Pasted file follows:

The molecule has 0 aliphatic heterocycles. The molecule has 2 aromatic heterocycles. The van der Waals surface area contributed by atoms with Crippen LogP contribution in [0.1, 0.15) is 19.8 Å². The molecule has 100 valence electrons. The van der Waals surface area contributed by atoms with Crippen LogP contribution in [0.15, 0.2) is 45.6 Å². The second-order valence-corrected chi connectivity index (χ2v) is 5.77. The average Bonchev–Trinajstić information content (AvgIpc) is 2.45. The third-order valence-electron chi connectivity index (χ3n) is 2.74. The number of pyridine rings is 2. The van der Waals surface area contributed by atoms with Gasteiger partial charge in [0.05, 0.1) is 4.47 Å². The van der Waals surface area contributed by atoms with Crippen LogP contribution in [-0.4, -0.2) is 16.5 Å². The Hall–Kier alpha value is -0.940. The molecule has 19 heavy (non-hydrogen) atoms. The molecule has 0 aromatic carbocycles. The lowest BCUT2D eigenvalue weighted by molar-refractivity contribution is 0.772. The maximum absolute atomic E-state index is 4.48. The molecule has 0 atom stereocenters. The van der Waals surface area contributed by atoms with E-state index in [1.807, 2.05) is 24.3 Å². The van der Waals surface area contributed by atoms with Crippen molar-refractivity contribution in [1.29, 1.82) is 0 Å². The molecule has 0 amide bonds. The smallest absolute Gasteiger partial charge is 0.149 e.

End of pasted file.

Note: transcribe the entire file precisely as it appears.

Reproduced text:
The molecule has 0 aliphatic heterocycles. The molecule has 2 aromatic heterocycles. The van der Waals surface area contributed by atoms with Crippen LogP contribution in [0.1, 0.15) is 19.8 Å². The molecule has 100 valence electrons. The van der Waals surface area contributed by atoms with Crippen LogP contribution in [0.15, 0.2) is 45.6 Å². The second-order valence-corrected chi connectivity index (χ2v) is 5.77. The average Bonchev–Trinajstić information content (AvgIpc) is 2.45. The third-order valence-electron chi connectivity index (χ3n) is 2.74. The number of pyridine rings is 2. The van der Waals surface area contributed by atoms with Gasteiger partial charge in [0.05, 0.1) is 4.47 Å². The van der Waals surface area contributed by atoms with Crippen LogP contribution in [-0.4, -0.2) is 16.5 Å². The Hall–Kier alpha value is -0.940. The molecule has 19 heavy (non-hydrogen) atoms. The molecule has 0 aromatic carbocycles. The lowest BCUT2D eigenvalue weighted by molar-refractivity contribution is 0.772. The maximum absolute atomic E-state index is 4.48. The molecule has 0 atom stereocenters. The van der Waals surface area contributed by atoms with E-state index in [1.807, 2.05) is 24.3 Å². The van der Waals surface area contributed by atoms with Crippen molar-refractivity contribution in [1.29, 1.82) is 0 Å². The molecule has 0 amide bonds. The smallest absolute Gasteiger partial charge is 0.149 e.